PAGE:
Advanced science.  Applied technology.


Juno spacecraft to arrive at Jupiter, enter orbit July 4

For immediate release

San Antonio — June 13, 2016 — In less than one month, NASA’s Juno spacecraft will arrive at Jupiter, the largest planet in our solar system, to begin a 20-month science mission. The spacecraft will enter a polar orbit to answer some fundamental questions about the gas giant and, in turn, about the processes that led to the formation of our solar system.

“When Juno arrives at Jupiter, it will be the fastest human-made object in history,” said Dr. Scott Bolton, associate vice president of the Space Science and Engineering Division at Southwest Research Institute® (SwRI®), who is the Juno principal investigator. “As we approach the gas giant, we will fire Juno’s motor to slow down and be captured into Jupiter orbit. Once we get into orbit, the fun begins. We start looking with all of our ‘eyes and ears.’”

The Juno science team will unmask the mysteries that lie beneath the swirling clouds on Jupiter’s visible facade, to address such questions as: Does Jupiter have a solid core? How deep into the atmosphere do the Great Red Spot and other atmospheric features reach? How much water does Jupiter contain? Juno also will take advantage of its polar orbit to investigate Jupiter’s powerful aurora.

Juno launched Aug. 5, 2011, and swung back by Earth in 2013 for a gravity-assisted boost. Over the course of the mission, Juno will orbit the planet 33 times, collecting science data. With a suite of nine instruments, scientists will look at the internal composition of Jupiter to determine how deep the colorful surface features persist, mapping the atmosphere’s composition, temperature, clouds, and patterns of movement to unprecedented depths. Measuring water and ammonia levels, as well as Jupiter’s gravity fields, will help us understand what’s at the gas giant’s core and how Jupiter and the rest of the planets in our solar system formed.

“The history of volatiles including oxygen across our solar system is very important to the formation of the Earth and life itself,” said Bolton. “We don’t know where the elements that formed us came from. Since Jupiter likely formed first and took most of the leftovers after the Sun formed, discovering how it was formed will reveal a key piece of our solar system’s history.”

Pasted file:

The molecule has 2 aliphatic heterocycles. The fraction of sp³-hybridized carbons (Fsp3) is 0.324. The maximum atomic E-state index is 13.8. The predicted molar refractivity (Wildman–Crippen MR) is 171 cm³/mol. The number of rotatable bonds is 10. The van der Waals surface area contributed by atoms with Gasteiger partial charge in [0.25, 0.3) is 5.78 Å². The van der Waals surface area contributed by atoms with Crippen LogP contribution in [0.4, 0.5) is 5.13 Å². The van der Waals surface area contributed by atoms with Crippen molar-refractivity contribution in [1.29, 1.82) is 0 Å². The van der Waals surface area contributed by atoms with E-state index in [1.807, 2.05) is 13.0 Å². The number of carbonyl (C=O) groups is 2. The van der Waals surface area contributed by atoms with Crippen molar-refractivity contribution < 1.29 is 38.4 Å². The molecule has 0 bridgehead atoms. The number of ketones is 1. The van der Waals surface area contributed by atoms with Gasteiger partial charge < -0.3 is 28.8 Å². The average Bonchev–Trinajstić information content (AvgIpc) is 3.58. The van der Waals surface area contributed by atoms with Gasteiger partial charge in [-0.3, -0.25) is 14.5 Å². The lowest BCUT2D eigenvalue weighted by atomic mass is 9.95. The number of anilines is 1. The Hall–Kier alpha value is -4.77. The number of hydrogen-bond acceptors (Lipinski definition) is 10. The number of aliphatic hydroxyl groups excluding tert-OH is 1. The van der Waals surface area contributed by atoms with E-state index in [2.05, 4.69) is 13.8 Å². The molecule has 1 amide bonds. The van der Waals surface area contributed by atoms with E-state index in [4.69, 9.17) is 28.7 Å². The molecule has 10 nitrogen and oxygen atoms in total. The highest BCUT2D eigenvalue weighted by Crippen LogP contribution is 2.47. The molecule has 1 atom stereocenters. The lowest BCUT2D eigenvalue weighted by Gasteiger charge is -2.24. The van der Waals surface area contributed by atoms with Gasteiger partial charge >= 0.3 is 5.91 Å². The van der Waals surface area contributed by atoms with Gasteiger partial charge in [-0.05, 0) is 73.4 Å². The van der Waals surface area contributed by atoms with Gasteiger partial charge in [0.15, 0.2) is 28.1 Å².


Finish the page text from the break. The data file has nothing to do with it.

Scientists are looking for evidence of pressurized hydrogen that is believed to generate Jupiter’s massive magnetic field, creating a powerful magnetosphere that sparks the brightest aurora in our solar system. Juno will directly sample the charged particles and magnetic fields and simultaneously observe these massive bursts of energy emitting from the poles to better understand these phenomena.

SwRI also built two science instruments for the mission. The Jovian Auroral Distributions Experiment (JADE) will measure the auroral electron and ion populations along the planet’s magnetic field lines and determine which particle populations create the Jovian aurora.

“With JADE, we’re trying to understand what’s the same, and what’s different, between the auroras at Earth and Jupiter so we can understand the processes that create them in detail for the first time,” said SwRI’s Dr. Phil Valek, who serves as lead co-investigator of the instrument. “We’ll be really successful when we can tell the world how it really works, what particles are involved, and why.”

The second instrument, the Juno Ultraviolet Spectrograph (UVS), will image ultraviolet emissions from the Jovian aurora, allowing space scientists to correlate auroral observations with JADE observations of the particle populations that create them.

“Juno’s UVS will provide Hubble-like images of Jupiter’s powerful and dynamic aurora, but from much better vantage points directly above the north and south poles,” said SwRI’s Dr. Randy Gladstone, who serves as the UVS lead co-investigator.

Juno, named for the mythological wife of the god Jupiter who used her special powers to discover the secrets Jupiter was hiding behind cloud cover, will probe the mysteries beneath Jupiter’s surface to understand its structure and history. Jupiter’s giant mass has preserved its original composition, perhaps providing a “Rosetta Stone” to explain more about the rest of the solar system as well.

Juno is the second mission designed under NASA’s New Frontiers Program. The first was the SwRI-led New Horizons mission, which provided the first historic look at Pluto and its moons during the July 2015 flyby and is now on its way deep into the Kuiper Belt. NASA’s Jet Propulsion Laboratory in Pasadena, Calif., manages the Juno mission for the principal investigator. Lockheed Martin of Denver built the spacecraft. The Italian Space Agency contributed an infrared spectrometer instrument and a portion of the radio science experiment.

For more information about the Juno mission, visit

For more information, contact Deb Schmid, (210) 522-2254, or Robert Crowe, (210) 522-4610, Communications Department, Southwest Research Institute, 6220 Culebra Road, San Antonio, TX 78238-5166.